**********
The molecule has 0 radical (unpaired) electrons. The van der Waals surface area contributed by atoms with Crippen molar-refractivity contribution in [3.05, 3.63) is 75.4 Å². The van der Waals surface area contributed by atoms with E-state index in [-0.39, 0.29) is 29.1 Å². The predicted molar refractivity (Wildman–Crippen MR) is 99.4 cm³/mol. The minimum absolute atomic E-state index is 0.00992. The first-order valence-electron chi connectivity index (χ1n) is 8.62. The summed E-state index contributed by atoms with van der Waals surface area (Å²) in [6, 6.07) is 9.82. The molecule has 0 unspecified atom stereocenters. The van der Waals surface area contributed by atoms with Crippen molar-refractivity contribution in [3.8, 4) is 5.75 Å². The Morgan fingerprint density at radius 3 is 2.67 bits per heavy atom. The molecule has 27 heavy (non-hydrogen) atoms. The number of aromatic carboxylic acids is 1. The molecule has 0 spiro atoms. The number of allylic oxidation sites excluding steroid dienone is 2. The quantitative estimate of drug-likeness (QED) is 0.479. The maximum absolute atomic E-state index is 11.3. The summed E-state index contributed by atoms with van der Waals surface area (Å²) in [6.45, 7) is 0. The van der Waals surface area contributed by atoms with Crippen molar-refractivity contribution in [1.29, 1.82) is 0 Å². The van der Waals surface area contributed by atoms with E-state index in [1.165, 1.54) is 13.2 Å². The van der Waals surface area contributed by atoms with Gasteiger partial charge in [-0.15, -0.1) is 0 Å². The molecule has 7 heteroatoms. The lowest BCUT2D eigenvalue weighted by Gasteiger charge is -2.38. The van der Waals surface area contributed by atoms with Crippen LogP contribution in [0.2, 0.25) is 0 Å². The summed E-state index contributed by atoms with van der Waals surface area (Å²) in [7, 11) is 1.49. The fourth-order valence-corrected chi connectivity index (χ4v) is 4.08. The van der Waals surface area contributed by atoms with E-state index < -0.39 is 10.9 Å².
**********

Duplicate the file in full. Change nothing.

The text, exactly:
The molecule has 0 radical (unpaired) electrons. The van der Waals surface area contributed by atoms with Crippen molar-refractivity contribution in [3.05, 3.63) is 75.4 Å². The van der Waals surface area contributed by atoms with E-state index in [-0.39, 0.29) is 29.1 Å². The predicted molar refractivity (Wildman–Crippen MR) is 99.4 cm³/mol. The minimum absolute atomic E-state index is 0.00992. The first-order valence-electron chi connectivity index (χ1n) is 8.62. The summed E-state index contributed by atoms with van der Waals surface area (Å²) in [6, 6.07) is 9.82. The molecule has 0 unspecified atom stereocenters. The van der Waals surface area contributed by atoms with Crippen molar-refractivity contribution in [3.8, 4) is 5.75 Å². The Morgan fingerprint density at radius 3 is 2.67 bits per heavy atom. The molecule has 27 heavy (non-hydrogen) atoms. The number of aromatic carboxylic acids is 1. The molecule has 0 spiro atoms. The number of allylic oxidation sites excluding steroid dienone is 2. The quantitative estimate of drug-likeness (QED) is 0.479. The maximum absolute atomic E-state index is 11.3. The summed E-state index contributed by atoms with van der Waals surface area (Å²) in [6.45, 7) is 0. The van der Waals surface area contributed by atoms with Crippen molar-refractivity contribution in [1.29, 1.82) is 0 Å². The van der Waals surface area contributed by atoms with E-state index in [1.165, 1.54) is 13.2 Å². The van der Waals surface area contributed by atoms with Gasteiger partial charge in [-0.15, -0.1) is 0 Å². The molecule has 7 heteroatoms. The lowest BCUT2D eigenvalue weighted by Gasteiger charge is -2.38. The van der Waals surface area contributed by atoms with Crippen LogP contribution in [0.2, 0.25) is 0 Å². The summed E-state index contributed by atoms with van der Waals surface area (Å²) in [7, 11) is 1.49. The fourth-order valence-corrected chi connectivity index (χ4v) is 4.08. The van der Waals surface area contributed by atoms with E-state index < -0.39 is 10.9 Å².